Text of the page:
The word “exciting” doesn’t usually come up when people think about the next Oak Lodge Sanitary District meeting, but the word has been spreading among community members in reference to Tuesday’s agenda with a merger proposal and possible new board members.

Terry John Gibson, president of the OLSD Board of Directors, is looking forward to voting for a deeper look into consolidation with the Oak Lodge Water District so the two boards can consider more accurately “where and when we’d get a return on investment.” The new merged board could have seven board members, or they could decide five is enough.

Tom Foeller, who has been planning his retirement for awhile, will step down from the OLSD Board July 8 at 5 p.m. Remaining board members will be picking between two possible replacements: Eleanore Hunter, former chairwoman of the Oak Grove Community Council, or Susan Keil, former director of transportation and pollution prevention for the city of Portland.

A joint work session between the two boards last month considered a consultant’s prediction of more than $500,000 annual savings, but in practice, no one believes all of those savings would be realized right after voters approved the merger in 2016.

OLWD Board Chairman Myron Martwick worked 13 years for PGE during the Enron debacle, so he is wary of over-enthusiasm for a merger. In merged organizations, even if two clerks are doing the same function, he argued, a person who is doing the combined work won’t be as effective.

“Over time work piles up and become a major problem, so you may have to hire people back,” he said. “Then you really haven’t saved anything — just caused chaos.”

Martwick also expects both district boards will vote this month to proceed with exploring the merger possibility, but he predicts more devils will emerge in these details.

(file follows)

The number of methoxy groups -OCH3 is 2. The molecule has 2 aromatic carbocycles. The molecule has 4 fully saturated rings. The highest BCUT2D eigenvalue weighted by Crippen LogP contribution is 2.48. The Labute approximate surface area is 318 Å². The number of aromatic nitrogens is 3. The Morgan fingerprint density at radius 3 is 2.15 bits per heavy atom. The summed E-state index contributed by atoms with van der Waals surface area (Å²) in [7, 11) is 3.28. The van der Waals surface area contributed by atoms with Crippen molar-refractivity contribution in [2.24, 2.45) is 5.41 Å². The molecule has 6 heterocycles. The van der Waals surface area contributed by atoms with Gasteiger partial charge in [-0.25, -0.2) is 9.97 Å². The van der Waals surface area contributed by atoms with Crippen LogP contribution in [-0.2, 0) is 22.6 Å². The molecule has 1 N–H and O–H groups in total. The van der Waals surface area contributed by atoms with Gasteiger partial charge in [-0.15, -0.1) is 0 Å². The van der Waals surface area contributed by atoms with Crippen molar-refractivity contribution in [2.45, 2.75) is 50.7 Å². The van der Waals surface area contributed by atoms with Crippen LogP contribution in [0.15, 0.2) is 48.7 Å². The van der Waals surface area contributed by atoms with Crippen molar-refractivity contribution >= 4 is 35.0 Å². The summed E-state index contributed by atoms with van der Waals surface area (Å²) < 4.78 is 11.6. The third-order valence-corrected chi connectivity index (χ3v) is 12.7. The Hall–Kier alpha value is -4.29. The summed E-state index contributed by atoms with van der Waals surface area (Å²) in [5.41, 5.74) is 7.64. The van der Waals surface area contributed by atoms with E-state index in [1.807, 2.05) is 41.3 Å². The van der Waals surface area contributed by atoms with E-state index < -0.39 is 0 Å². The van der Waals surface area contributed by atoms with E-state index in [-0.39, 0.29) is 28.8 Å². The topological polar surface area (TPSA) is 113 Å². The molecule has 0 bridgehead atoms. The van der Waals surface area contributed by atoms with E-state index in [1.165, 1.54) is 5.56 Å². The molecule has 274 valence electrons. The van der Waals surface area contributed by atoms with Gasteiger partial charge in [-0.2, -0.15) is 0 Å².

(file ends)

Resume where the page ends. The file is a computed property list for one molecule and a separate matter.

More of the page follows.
“To base the welfare of your organization on guesstimates really isn’t sound thinking,” Martwick said. “One of our biggest concerns is being able to maintain customer-service levels after we eliminate administrative positions.”

OLWD staff aren’t unionized, while OLSD employees belong to a union, so it’s unclear what employment-law issues would come up if the organizations merged. If a “utility authority” is created, as advocated by some OLWD and OLSD board members, Gladstone and Milwaukie could object to a threat to city expansion in a similar way to how Oregon City objected to an agreement between Clackamas River Water and Sunrise Water.

But Gibson argued that since districts already by statute remain whole when cities annex, the authority would make sure there’s always an independent group taking care of Oak Grove’s infrastructure. This was the intention of local activists when they refused to join Clackamas County agencies about a decade ago, and late OLSD President William Wild fought for these protections in Salem.

Martwick said a 10-year forecast of each agency based on rate increases of 4 percent isn’t necessarily going to happen. “This year for instance, we don’t have a rate increase, so the numbers that were used for this study weren’t current,” he said.

With or without a merger, cost to customers would continue to trend up long-term. That’s just how things go with inflation and with rising costs in general, board members say.

OLWD hired its own consultant who is going to look at the final report from Donovan and make his own conclusions.

“This isn’t going to be easy or swift process,” Martwick said.

“It’s going to take a long time to get this thing completed,” agreed fellow OLWD Board Member David Gray, who added that there could be lots of additional benefits to a merger.

“This report was just on financial feasibility, and the savings for the average customer was not big, maybe 50 or 100 dollars in the first few years,” Gray said. “ But it would also simplify things for customers, and they’d get one bill that would show the water, sewer and surface water management costs.”

July 8 at 6 p.m., OLSD Board will discuss the merger at its administration office, 14611 S.E. River Road. At the same time on the following Tuesday (July 15), the OLWD is scheduled to discuss the issues at its offices two blocks away, 14496 S.E. River Road.

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